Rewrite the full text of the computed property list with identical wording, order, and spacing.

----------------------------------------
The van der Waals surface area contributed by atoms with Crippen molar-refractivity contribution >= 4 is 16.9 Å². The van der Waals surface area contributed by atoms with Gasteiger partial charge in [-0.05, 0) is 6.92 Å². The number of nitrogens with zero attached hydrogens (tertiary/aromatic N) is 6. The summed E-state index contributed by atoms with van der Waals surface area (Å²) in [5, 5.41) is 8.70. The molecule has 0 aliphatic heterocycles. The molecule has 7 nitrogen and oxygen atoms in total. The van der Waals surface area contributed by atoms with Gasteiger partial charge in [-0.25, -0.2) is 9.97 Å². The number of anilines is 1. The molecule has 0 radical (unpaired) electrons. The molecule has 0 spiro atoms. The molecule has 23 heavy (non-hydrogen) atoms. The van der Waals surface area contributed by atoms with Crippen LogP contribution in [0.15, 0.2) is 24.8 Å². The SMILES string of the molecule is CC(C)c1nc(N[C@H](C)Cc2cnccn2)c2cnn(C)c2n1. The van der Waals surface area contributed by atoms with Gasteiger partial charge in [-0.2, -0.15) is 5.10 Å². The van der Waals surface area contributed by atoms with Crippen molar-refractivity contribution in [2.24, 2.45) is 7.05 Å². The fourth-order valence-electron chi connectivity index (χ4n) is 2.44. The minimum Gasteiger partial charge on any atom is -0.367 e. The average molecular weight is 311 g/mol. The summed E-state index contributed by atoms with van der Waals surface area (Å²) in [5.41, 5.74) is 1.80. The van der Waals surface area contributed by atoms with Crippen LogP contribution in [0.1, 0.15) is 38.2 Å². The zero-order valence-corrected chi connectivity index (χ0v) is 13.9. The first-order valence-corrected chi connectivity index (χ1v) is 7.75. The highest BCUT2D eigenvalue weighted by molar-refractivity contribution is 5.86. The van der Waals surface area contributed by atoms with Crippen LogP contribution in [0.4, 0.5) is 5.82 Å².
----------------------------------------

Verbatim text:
The van der Waals surface area contributed by atoms with Crippen molar-refractivity contribution >= 4 is 16.9 Å². The van der Waals surface area contributed by atoms with Gasteiger partial charge in [-0.05, 0) is 6.92 Å². The number of nitrogens with zero attached hydrogens (tertiary/aromatic N) is 6. The summed E-state index contributed by atoms with van der Waals surface area (Å²) in [5, 5.41) is 8.70. The molecule has 0 aliphatic heterocycles. The molecule has 7 nitrogen and oxygen atoms in total. The van der Waals surface area contributed by atoms with Gasteiger partial charge in [-0.25, -0.2) is 9.97 Å². The number of anilines is 1. The molecule has 0 radical (unpaired) electrons. The molecule has 0 spiro atoms. The molecule has 23 heavy (non-hydrogen) atoms. The van der Waals surface area contributed by atoms with Crippen LogP contribution in [0.15, 0.2) is 24.8 Å². The SMILES string of the molecule is CC(C)c1nc(N[C@H](C)Cc2cnccn2)c2cnn(C)c2n1. The van der Waals surface area contributed by atoms with Gasteiger partial charge in [-0.2, -0.15) is 5.10 Å². The van der Waals surface area contributed by atoms with Crippen molar-refractivity contribution in [2.24, 2.45) is 7.05 Å². The fourth-order valence-electron chi connectivity index (χ4n) is 2.44. The minimum Gasteiger partial charge on any atom is -0.367 e. The average molecular weight is 311 g/mol. The summed E-state index contributed by atoms with van der Waals surface area (Å²) in [5.41, 5.74) is 1.80. The van der Waals surface area contributed by atoms with Crippen LogP contribution in [0.1, 0.15) is 38.2 Å². The zero-order valence-corrected chi connectivity index (χ0v) is 13.9. The first-order valence-corrected chi connectivity index (χ1v) is 7.75. The highest BCUT2D eigenvalue weighted by molar-refractivity contribution is 5.86. The van der Waals surface area contributed by atoms with Crippen LogP contribution in [0.4, 0.5) is 5.82 Å².